Methods for dialogue: How can I help my students become philosophers?
In a high school classroom, students may have strong opinions but little sense of justification for them or of the value of submitting opinions to a careful and caring analysis. Too often the atmosphere is divisive, with different groups vying for dominance or simply ignoring one another. In the satiric movie, Clueless, the heroine gives a tour of her well-to-do Californian high school to a new student and points out the various stereotypical groups, each keeping with its “own.” This humorous scene is actually close to the truth! Moving beyond group identity as the major source of one’s world view is an important challenge for many students.
Although high school students have already experienced nine to ten years of schooling, they often do not know how to frame questions, listen to others (especially to one’s peers within a class situation), accept or give criticism of ideas without interpreting critiques personally. Given the strong rule of the peer group, high school students may be particularly reluctant to risk embarrassment or ridicule by disagreeing with one another or the teacher. A course in philosophy can be a lesson in communal as well as individual reflection and can help them transcend the strict social and ideological categories that rule many American high schools.
A careful reading of Ann Margaret Sharp’s and Laurance Splitter’s Teaching for Better Thinking will offer excellent ideas for teaching methodologies which address both these social and intellectual concerns. The “Philosophy for Children” movement as developed by “The Institute for the Advancement of Philosophy for Children” focuses on the nature and role of a community of inquiry as the key methodological form of nurturing philosophical reflection. A community of inquiry develops over time and is always open for revision and refinement. Its essential notions comprise:
* the coming together of a group of individuals who may include varying social and intellectual perspectives;
* questions which emerge from the interest of the group itself, not simply imposed by the teacher;
* a constant self-awareness of respect for others and responsibility for one’s own ideas;
* a willingness to listen to others, whether we share their view or not;
* a willingness to explain and justify, as well as amend and change, one’s own ideas according to the community criteria of reasonableness; and
* an eagerness to submit ideas to careful scrutiny but within an atmosphere of care and concern for the persons within the community.
As you develop or implement a course or segment in philosophy keep these ideas in mind and be attentive to providing structured opportunities for your students to think for themselves but at the same time to develop a willingness to demand intellectual honesty and rigor. Philosophy should not be a lecture course, even if you are teaching the works and ideas of the great philosophers. Make time for them to think through the ideas they encounter and to test their own ideas against them.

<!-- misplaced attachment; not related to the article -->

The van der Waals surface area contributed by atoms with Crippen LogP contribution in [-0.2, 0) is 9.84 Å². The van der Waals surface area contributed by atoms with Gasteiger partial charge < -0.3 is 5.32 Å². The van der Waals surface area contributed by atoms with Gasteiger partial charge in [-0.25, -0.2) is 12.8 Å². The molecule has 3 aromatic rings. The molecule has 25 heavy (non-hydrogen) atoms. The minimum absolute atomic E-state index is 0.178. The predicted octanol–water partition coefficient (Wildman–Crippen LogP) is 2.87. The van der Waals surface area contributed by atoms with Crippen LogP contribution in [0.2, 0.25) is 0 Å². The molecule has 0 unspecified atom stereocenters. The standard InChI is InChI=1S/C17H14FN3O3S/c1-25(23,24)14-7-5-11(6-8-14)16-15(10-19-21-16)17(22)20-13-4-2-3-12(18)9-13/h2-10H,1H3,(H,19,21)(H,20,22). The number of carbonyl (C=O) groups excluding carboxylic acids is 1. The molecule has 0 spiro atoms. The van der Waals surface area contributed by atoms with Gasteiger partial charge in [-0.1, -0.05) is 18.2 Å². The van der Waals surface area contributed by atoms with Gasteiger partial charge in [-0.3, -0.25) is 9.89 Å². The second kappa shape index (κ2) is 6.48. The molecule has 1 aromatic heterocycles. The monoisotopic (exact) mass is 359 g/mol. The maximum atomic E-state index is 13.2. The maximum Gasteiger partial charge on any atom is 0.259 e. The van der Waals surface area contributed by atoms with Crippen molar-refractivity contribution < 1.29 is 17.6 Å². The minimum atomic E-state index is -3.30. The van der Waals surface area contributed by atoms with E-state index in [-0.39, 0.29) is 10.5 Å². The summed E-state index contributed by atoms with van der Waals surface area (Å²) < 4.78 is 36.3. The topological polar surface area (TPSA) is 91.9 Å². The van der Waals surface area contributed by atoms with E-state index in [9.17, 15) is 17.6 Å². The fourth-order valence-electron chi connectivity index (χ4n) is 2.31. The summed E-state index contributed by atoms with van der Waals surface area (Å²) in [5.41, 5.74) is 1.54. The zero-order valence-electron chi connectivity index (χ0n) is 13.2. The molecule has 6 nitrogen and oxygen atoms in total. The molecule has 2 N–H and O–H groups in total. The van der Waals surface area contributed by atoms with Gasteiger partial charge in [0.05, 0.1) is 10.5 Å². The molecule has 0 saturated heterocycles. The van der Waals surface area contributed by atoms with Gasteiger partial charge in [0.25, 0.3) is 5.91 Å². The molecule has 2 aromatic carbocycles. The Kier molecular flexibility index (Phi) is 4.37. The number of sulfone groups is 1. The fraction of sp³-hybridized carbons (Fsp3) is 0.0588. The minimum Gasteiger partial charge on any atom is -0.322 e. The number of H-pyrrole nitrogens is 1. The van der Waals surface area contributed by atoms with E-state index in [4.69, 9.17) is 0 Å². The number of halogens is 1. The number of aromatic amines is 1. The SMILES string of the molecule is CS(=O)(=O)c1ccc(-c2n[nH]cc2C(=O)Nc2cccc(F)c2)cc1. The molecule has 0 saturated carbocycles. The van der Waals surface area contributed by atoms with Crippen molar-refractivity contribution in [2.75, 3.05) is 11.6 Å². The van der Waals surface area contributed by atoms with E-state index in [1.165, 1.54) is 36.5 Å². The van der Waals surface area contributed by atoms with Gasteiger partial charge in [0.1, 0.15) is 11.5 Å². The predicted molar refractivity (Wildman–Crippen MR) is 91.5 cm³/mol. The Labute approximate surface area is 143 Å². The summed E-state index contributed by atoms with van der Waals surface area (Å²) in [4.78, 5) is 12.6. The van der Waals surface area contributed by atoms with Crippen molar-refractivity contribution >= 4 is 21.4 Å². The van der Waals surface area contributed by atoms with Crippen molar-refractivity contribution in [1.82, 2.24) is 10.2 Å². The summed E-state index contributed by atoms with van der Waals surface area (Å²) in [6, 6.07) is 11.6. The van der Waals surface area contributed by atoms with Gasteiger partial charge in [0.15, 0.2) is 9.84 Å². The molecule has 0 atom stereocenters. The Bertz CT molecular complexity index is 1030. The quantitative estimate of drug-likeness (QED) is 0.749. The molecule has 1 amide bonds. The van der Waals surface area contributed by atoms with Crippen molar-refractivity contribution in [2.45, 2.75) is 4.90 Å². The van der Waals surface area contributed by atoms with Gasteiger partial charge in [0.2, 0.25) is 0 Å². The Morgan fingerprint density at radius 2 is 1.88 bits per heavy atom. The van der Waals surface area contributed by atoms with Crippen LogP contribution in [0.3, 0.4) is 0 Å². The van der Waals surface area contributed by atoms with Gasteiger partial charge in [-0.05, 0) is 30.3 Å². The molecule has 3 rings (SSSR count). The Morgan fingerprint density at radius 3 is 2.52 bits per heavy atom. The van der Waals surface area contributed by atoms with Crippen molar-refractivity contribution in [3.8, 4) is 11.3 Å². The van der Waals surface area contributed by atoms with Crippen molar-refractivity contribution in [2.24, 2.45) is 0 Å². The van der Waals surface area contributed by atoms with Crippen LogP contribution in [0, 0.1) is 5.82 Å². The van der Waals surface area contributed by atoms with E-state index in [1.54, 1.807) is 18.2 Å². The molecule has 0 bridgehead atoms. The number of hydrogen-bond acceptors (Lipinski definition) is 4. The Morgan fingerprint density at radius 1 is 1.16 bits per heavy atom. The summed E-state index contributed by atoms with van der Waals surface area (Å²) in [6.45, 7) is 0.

Guidelines for Writing
(Developed by the Johns Hopkins University Center for Talented Youth)
Writing should be a central component of education in philosophy. Even in those courses where critical and analytical skills are developed through discussion, debate, translation, or other exercises, writing should be a frequent and integral activity. In addition to experiencing and learning new information, our students must be afforded the time to articulate their ideas and opinions in writing. Ultimately, the writing process will not only reinforce learning, but also contribute to a student’s ability to argue a position and critically analyze an issue.
Depending on the age and experience of your students, you may have to devote more or less attention to the “nuts and bolts” aspects of the writing process. It is important that all students, regardless of age, thoroughly understand your expectations concerning all aspects of a writing assignment. For example, an introduction to the research process itself, as well as to issues concerning proper citation and academic honesty, will help students avoid potential pitfalls once they begin working. Providing your students with a detailed account of your methods of evaluation before they begin the assignment is another useful way to prepare them for the task ahead.
There are a number of different types of formal and informal papers you may ask students to write. Here are some suggestions of writing assignments we have found effective for philosophy courses: